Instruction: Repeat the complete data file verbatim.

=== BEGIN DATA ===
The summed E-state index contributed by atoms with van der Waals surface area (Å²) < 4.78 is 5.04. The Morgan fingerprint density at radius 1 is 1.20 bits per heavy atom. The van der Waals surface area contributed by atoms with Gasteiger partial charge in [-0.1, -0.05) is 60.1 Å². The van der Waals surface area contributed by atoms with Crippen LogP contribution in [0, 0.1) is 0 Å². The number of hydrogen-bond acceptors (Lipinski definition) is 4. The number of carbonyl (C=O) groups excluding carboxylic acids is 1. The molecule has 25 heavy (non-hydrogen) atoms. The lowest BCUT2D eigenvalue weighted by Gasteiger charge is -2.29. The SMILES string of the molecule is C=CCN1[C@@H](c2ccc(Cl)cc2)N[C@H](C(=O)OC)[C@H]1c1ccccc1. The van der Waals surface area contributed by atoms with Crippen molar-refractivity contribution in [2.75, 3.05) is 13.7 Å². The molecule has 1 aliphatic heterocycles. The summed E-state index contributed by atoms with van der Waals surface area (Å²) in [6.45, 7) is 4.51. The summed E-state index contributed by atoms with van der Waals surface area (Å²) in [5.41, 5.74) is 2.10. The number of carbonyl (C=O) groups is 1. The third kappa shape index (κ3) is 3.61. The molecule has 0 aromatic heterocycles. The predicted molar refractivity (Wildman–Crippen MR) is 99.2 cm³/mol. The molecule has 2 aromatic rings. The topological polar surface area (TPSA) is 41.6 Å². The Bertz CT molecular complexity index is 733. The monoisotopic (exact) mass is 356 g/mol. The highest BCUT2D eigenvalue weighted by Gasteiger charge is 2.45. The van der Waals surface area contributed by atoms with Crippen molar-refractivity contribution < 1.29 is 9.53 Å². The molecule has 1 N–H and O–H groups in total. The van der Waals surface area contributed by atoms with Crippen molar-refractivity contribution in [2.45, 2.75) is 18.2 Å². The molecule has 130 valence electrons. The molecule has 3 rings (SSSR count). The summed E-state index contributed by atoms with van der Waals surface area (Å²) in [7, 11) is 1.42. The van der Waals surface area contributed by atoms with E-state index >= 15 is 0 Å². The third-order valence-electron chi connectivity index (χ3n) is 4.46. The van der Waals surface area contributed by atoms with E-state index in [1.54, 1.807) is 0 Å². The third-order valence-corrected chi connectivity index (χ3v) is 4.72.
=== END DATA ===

The summed E-state index contributed by atoms with van der Waals surface area (Å²) < 4.78 is 5.04. The Morgan fingerprint density at radius 1 is 1.20 bits per heavy atom. The van der Waals surface area contributed by atoms with Gasteiger partial charge in [-0.1, -0.05) is 60.1 Å². The van der Waals surface area contributed by atoms with Crippen LogP contribution in [0, 0.1) is 0 Å². The number of hydrogen-bond acceptors (Lipinski definition) is 4. The number of carbonyl (C=O) groups excluding carboxylic acids is 1. The molecule has 25 heavy (non-hydrogen) atoms. The lowest BCUT2D eigenvalue weighted by Gasteiger charge is -2.29. The SMILES string of the molecule is C=CCN1[C@@H](c2ccc(Cl)cc2)N[C@H](C(=O)OC)[C@H]1c1ccccc1. The van der Waals surface area contributed by atoms with Crippen molar-refractivity contribution in [2.75, 3.05) is 13.7 Å². The molecule has 1 aliphatic heterocycles. The summed E-state index contributed by atoms with van der Waals surface area (Å²) in [6.45, 7) is 4.51. The summed E-state index contributed by atoms with van der Waals surface area (Å²) in [5.41, 5.74) is 2.10. The number of carbonyl (C=O) groups is 1. The third kappa shape index (κ3) is 3.61. The molecule has 0 aromatic heterocycles. The predicted molar refractivity (Wildman–Crippen MR) is 99.2 cm³/mol. The molecule has 2 aromatic rings. The topological polar surface area (TPSA) is 41.6 Å². The Bertz CT molecular complexity index is 733. The monoisotopic (exact) mass is 356 g/mol. The highest BCUT2D eigenvalue weighted by Gasteiger charge is 2.45. The van der Waals surface area contributed by atoms with Crippen molar-refractivity contribution < 1.29 is 9.53 Å². The molecule has 1 N–H and O–H groups in total. The van der Waals surface area contributed by atoms with Crippen molar-refractivity contribution in [2.45, 2.75) is 18.2 Å². The molecule has 130 valence electrons. The molecule has 3 rings (SSSR count). The summed E-state index contributed by atoms with van der Waals surface area (Å²) in [7, 11) is 1.42. The van der Waals surface area contributed by atoms with E-state index >= 15 is 0 Å². The third-order valence-electron chi connectivity index (χ3n) is 4.46. The van der Waals surface area contributed by atoms with E-state index in [1.54, 1.807) is 0 Å². The third-order valence-corrected chi connectivity index (χ3v) is 4.72.